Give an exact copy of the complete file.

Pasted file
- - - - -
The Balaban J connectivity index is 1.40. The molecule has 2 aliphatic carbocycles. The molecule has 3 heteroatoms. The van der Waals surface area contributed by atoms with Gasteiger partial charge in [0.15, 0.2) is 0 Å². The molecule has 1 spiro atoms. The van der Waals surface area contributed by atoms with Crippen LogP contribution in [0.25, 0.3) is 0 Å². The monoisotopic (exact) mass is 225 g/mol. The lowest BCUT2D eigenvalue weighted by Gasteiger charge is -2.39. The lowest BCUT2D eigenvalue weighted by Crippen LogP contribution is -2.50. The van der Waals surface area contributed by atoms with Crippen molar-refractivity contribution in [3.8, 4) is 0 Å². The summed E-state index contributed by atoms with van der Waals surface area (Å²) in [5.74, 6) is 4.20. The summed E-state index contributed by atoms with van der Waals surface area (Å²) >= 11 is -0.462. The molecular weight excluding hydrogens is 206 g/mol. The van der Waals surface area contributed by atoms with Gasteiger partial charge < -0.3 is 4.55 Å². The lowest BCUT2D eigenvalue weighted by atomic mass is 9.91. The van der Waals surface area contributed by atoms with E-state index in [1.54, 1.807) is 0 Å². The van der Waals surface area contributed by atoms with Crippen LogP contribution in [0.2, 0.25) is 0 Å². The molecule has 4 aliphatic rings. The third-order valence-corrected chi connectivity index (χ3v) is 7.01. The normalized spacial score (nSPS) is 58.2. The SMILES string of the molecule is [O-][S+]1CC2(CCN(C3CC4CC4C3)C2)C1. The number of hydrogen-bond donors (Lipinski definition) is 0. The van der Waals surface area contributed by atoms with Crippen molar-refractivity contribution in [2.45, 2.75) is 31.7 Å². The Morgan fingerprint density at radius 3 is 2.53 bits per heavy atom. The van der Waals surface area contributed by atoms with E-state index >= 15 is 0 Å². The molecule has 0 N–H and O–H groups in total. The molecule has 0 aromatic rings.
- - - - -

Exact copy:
The Balaban J connectivity index is 1.40. The molecule has 2 aliphatic carbocycles. The molecule has 3 heteroatoms. The van der Waals surface area contributed by atoms with Gasteiger partial charge in [0.15, 0.2) is 0 Å². The molecule has 1 spiro atoms. The van der Waals surface area contributed by atoms with Crippen LogP contribution in [0.25, 0.3) is 0 Å². The monoisotopic (exact) mass is 225 g/mol. The lowest BCUT2D eigenvalue weighted by Gasteiger charge is -2.39. The lowest BCUT2D eigenvalue weighted by Crippen LogP contribution is -2.50. The van der Waals surface area contributed by atoms with Crippen molar-refractivity contribution in [3.8, 4) is 0 Å². The summed E-state index contributed by atoms with van der Waals surface area (Å²) in [5.74, 6) is 4.20. The summed E-state index contributed by atoms with van der Waals surface area (Å²) >= 11 is -0.462. The molecular weight excluding hydrogens is 206 g/mol. The van der Waals surface area contributed by atoms with Gasteiger partial charge < -0.3 is 4.55 Å². The lowest BCUT2D eigenvalue weighted by atomic mass is 9.91. The van der Waals surface area contributed by atoms with E-state index in [1.54, 1.807) is 0 Å². The van der Waals surface area contributed by atoms with Crippen LogP contribution in [0.2, 0.25) is 0 Å². The molecule has 4 aliphatic rings. The third-order valence-corrected chi connectivity index (χ3v) is 7.01. The normalized spacial score (nSPS) is 58.2. The SMILES string of the molecule is [O-][S+]1CC2(CCN(C3CC4CC4C3)C2)C1. The number of hydrogen-bond donors (Lipinski definition) is 0. The van der Waals surface area contributed by atoms with Crippen molar-refractivity contribution in [2.45, 2.75) is 31.7 Å². The Morgan fingerprint density at radius 3 is 2.53 bits per heavy atom. The van der Waals surface area contributed by atoms with E-state index >= 15 is 0 Å². The molecule has 0 N–H and O–H groups in total. The molecule has 0 aromatic rings.